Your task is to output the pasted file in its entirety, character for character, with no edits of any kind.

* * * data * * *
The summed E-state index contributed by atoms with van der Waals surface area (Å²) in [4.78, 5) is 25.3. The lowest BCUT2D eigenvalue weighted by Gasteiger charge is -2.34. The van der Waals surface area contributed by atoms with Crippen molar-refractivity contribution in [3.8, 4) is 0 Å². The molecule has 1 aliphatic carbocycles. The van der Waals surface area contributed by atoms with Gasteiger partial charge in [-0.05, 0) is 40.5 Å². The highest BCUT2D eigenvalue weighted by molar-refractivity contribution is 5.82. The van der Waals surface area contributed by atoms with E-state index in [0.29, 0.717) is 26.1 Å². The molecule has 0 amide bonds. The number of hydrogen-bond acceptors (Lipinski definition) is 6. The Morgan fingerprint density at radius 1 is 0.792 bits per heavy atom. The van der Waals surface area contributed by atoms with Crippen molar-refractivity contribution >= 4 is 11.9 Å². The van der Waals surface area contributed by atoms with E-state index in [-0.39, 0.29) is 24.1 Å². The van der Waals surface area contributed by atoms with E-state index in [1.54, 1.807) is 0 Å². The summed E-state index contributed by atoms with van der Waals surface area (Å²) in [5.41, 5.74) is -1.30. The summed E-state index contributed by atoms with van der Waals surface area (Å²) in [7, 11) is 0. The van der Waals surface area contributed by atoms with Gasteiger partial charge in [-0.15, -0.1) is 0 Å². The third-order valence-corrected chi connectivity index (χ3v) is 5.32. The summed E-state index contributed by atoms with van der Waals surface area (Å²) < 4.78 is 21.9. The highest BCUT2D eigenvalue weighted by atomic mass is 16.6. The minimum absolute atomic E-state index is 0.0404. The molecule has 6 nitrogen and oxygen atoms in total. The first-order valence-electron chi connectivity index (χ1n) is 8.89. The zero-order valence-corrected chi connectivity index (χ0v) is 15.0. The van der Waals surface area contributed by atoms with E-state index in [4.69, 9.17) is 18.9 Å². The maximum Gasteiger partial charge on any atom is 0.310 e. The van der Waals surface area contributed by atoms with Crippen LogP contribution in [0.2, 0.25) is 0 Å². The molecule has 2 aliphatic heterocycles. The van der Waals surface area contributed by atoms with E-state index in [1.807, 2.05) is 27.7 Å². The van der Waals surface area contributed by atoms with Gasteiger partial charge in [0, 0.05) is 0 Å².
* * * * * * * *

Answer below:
The summed E-state index contributed by atoms with van der Waals surface area (Å²) in [4.78, 5) is 25.3. The lowest BCUT2D eigenvalue weighted by Gasteiger charge is -2.34. The van der Waals surface area contributed by atoms with Crippen molar-refractivity contribution in [3.8, 4) is 0 Å². The molecule has 1 aliphatic carbocycles. The van der Waals surface area contributed by atoms with Gasteiger partial charge in [-0.05, 0) is 40.5 Å². The highest BCUT2D eigenvalue weighted by molar-refractivity contribution is 5.82. The van der Waals surface area contributed by atoms with E-state index in [0.29, 0.717) is 26.1 Å². The molecule has 0 amide bonds. The number of hydrogen-bond acceptors (Lipinski definition) is 6. The Morgan fingerprint density at radius 1 is 0.792 bits per heavy atom. The van der Waals surface area contributed by atoms with Crippen molar-refractivity contribution >= 4 is 11.9 Å². The van der Waals surface area contributed by atoms with E-state index in [-0.39, 0.29) is 24.1 Å². The van der Waals surface area contributed by atoms with E-state index in [1.54, 1.807) is 0 Å². The summed E-state index contributed by atoms with van der Waals surface area (Å²) in [5.41, 5.74) is -1.30. The summed E-state index contributed by atoms with van der Waals surface area (Å²) in [7, 11) is 0. The van der Waals surface area contributed by atoms with Gasteiger partial charge in [-0.15, -0.1) is 0 Å². The third-order valence-corrected chi connectivity index (χ3v) is 5.32. The summed E-state index contributed by atoms with van der Waals surface area (Å²) < 4.78 is 21.9. The highest BCUT2D eigenvalue weighted by atomic mass is 16.6. The minimum absolute atomic E-state index is 0.0404. The molecule has 6 nitrogen and oxygen atoms in total. The first-order valence-electron chi connectivity index (χ1n) is 8.89. The zero-order valence-corrected chi connectivity index (χ0v) is 15.0. The van der Waals surface area contributed by atoms with E-state index in [4.69, 9.17) is 18.9 Å². The maximum Gasteiger partial charge on any atom is 0.310 e. The van der Waals surface area contributed by atoms with Crippen LogP contribution in [0.2, 0.25) is 0 Å². The molecule has 2 aliphatic heterocycles. The van der Waals surface area contributed by atoms with E-state index in [1.807, 2.05) is 27.7 Å². The van der Waals surface area contributed by atoms with Gasteiger partial charge in [0, 0.05) is 0 Å².